26.2 miles underfoot

I did it.

6 hours, 14 minutes, and 11 seconds of one foot in front of the other.

I went into the marathon with no expectations whatsoever of what my time would be. They close the actual finish line after 8 hours, so my only desire to make it through while the finish was still open. At the beginning of the year I was training pretty consistently -- then when Mel got pregnant and immediately sick, running ceased altogether for me. I considered dropping the marathon at that point but finally decided it was worthwhile to go ahead with it just for the sake of having something to improve on for next year. I wound up walking the bulk of it, running here and there just to spice things up a little. My guess would be that I probably ran no more than 3 miles tops all told.

Note to self: next year, some training might be nice. As far as my muscles go, I actually felt pretty ok through most of it. Where I got nailed was in not having gotten my feet and my shoes acquainted with each other intimately enough; my feet started to blister after 4 miles.

The marathon was simultaneously so much more and so much less than I expected. One the one hand, there really just isn't a way to prepare yourself for that many consecutive steps. But there was an awful lot of it too where I was just walking, thinking how all I was doing was walking (quickly) and there really wasn't anything that special about it. At those times it felt very much like trying to hurry through the grocery store when you forget one item and want to go back and get it before the cashier gets to your stuff. So overall the experience would be very mundane for long stretches, and then suddenly the moment of what on earth are you doing would strike and I would look up and see just how stinking far away the (fill in the blank: Fremont / St. Johns / Steel) ________ Bridge still looked and wonder why on earth I had been crazy enough to actually pay for this experience.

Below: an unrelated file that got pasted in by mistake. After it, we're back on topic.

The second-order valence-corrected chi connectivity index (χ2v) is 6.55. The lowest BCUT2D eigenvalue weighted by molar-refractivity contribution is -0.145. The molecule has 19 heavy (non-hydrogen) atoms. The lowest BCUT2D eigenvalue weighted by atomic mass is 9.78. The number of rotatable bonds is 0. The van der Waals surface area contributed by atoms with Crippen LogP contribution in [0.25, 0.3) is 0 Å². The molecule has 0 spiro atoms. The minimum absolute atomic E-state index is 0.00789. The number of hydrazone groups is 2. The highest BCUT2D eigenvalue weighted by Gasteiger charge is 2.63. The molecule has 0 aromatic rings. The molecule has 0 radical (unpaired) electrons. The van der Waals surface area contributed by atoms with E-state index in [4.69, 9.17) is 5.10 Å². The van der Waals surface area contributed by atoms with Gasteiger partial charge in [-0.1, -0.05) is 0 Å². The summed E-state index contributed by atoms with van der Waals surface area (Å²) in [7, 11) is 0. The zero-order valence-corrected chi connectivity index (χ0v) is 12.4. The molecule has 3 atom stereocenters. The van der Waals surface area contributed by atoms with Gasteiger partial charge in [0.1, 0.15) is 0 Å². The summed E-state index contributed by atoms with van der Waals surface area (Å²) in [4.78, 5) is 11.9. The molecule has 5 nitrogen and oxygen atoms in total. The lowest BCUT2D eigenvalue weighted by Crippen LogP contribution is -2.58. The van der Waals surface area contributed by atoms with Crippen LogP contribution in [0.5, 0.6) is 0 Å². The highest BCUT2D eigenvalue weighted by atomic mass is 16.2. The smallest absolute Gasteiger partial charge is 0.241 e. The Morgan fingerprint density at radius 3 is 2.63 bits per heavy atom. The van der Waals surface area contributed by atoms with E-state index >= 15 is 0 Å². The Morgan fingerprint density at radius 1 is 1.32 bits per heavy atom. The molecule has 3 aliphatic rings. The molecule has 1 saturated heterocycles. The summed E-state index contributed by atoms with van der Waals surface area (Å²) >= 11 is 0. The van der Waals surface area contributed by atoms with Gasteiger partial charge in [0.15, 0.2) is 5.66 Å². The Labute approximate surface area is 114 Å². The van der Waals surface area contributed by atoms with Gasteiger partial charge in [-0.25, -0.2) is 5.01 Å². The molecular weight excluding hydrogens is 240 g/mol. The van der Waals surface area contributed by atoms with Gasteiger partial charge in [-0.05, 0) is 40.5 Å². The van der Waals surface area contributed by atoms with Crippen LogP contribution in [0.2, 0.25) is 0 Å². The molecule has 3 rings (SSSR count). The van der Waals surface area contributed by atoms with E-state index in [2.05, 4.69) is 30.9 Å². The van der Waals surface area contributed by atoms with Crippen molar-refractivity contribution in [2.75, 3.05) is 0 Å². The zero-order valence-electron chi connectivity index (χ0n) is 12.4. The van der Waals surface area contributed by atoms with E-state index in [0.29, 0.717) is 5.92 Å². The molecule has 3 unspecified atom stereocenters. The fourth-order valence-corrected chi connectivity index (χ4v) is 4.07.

There truly is something strange that happens inside your head when you take the same routine task and do it over and over again several thousand times in a row without stopping. There were moments where all real consciousness was gone from my head and nothing was left but the rhythm of my feet hitting the pavement over and over. It made me think of assembly line workers who repeat the exact same task in the exact same way all day long -- I have no illusions that their job is enjoyable, but at the same time I imagine they must experience that kind of disappearance of conscious thought far more often than the rest of us. Granted, mostly that's just a mind getting utterly and completely numbed. But I wonder how different that state really is from the trance state sought after by New Agers.

This will definitely not be my last marathon. I can't put my finger on what it is that draws me back to the experience (it's certainly not the feeling in my calves 3 days later!) but there is something that already makes me wish I could go do it again tomorrow.

I figured this was as good a time as any to start experimenting with Picasa's new Web Album feature -- here's a few pics Mel took, two from the 21 mile mark, and two after the finish. Be patient if you click to enlarge the pictures -- the come up with very poor resolution at first (at least on my slow dial-up pipe) but they do resolve eventually.

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